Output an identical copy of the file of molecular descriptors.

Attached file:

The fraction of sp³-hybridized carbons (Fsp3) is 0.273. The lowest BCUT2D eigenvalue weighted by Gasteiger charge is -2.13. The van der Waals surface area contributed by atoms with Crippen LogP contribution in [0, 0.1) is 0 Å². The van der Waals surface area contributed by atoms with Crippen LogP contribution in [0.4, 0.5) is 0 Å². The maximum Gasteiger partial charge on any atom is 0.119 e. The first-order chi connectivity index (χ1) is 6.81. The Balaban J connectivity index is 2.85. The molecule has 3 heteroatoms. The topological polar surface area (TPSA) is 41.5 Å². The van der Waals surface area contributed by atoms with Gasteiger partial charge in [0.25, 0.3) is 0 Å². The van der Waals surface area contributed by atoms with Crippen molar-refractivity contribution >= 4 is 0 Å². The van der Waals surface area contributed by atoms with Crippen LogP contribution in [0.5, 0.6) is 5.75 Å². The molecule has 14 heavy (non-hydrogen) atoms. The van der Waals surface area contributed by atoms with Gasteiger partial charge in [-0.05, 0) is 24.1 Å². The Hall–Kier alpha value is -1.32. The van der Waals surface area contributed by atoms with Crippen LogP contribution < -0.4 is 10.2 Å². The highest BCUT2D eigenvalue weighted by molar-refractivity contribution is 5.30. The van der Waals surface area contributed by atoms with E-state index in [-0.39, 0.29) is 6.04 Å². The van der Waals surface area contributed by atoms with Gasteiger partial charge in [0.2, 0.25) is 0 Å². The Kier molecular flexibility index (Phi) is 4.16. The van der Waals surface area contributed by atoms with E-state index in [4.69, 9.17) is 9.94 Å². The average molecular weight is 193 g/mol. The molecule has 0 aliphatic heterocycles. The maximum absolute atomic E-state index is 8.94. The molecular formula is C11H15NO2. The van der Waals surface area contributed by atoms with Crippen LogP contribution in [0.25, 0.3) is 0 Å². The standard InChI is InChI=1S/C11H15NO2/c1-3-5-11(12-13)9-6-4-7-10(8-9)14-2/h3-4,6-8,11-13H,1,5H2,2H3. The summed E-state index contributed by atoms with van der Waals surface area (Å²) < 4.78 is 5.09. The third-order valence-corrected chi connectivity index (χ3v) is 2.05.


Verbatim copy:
The fraction of sp³-hybridized carbons (Fsp3) is 0.273. The lowest BCUT2D eigenvalue weighted by Gasteiger charge is -2.13. The van der Waals surface area contributed by atoms with Crippen LogP contribution in [0, 0.1) is 0 Å². The van der Waals surface area contributed by atoms with Crippen LogP contribution in [0.4, 0.5) is 0 Å². The maximum Gasteiger partial charge on any atom is 0.119 e. The first-order chi connectivity index (χ1) is 6.81. The Balaban J connectivity index is 2.85. The molecule has 3 heteroatoms. The topological polar surface area (TPSA) is 41.5 Å². The van der Waals surface area contributed by atoms with Gasteiger partial charge in [0.25, 0.3) is 0 Å². The van der Waals surface area contributed by atoms with Crippen molar-refractivity contribution >= 4 is 0 Å². The van der Waals surface area contributed by atoms with Crippen LogP contribution in [0.5, 0.6) is 5.75 Å². The molecule has 14 heavy (non-hydrogen) atoms. The van der Waals surface area contributed by atoms with Gasteiger partial charge in [-0.05, 0) is 24.1 Å². The Hall–Kier alpha value is -1.32. The van der Waals surface area contributed by atoms with Crippen LogP contribution < -0.4 is 10.2 Å². The highest BCUT2D eigenvalue weighted by molar-refractivity contribution is 5.30. The van der Waals surface area contributed by atoms with E-state index in [-0.39, 0.29) is 6.04 Å². The van der Waals surface area contributed by atoms with Gasteiger partial charge in [0.2, 0.25) is 0 Å². The Kier molecular flexibility index (Phi) is 4.16. The van der Waals surface area contributed by atoms with E-state index in [4.69, 9.17) is 9.94 Å². The average molecular weight is 193 g/mol. The molecule has 0 aliphatic heterocycles. The maximum absolute atomic E-state index is 8.94. The molecular formula is C11H15NO2. The van der Waals surface area contributed by atoms with Crippen LogP contribution in [0.25, 0.3) is 0 Å². The standard InChI is InChI=1S/C11H15NO2/c1-3-5-11(12-13)9-6-4-7-10(8-9)14-2/h3-4,6-8,11-13H,1,5H2,2H3. The summed E-state index contributed by atoms with van der Waals surface area (Å²) < 4.78 is 5.09. The third-order valence-corrected chi connectivity index (χ3v) is 2.05.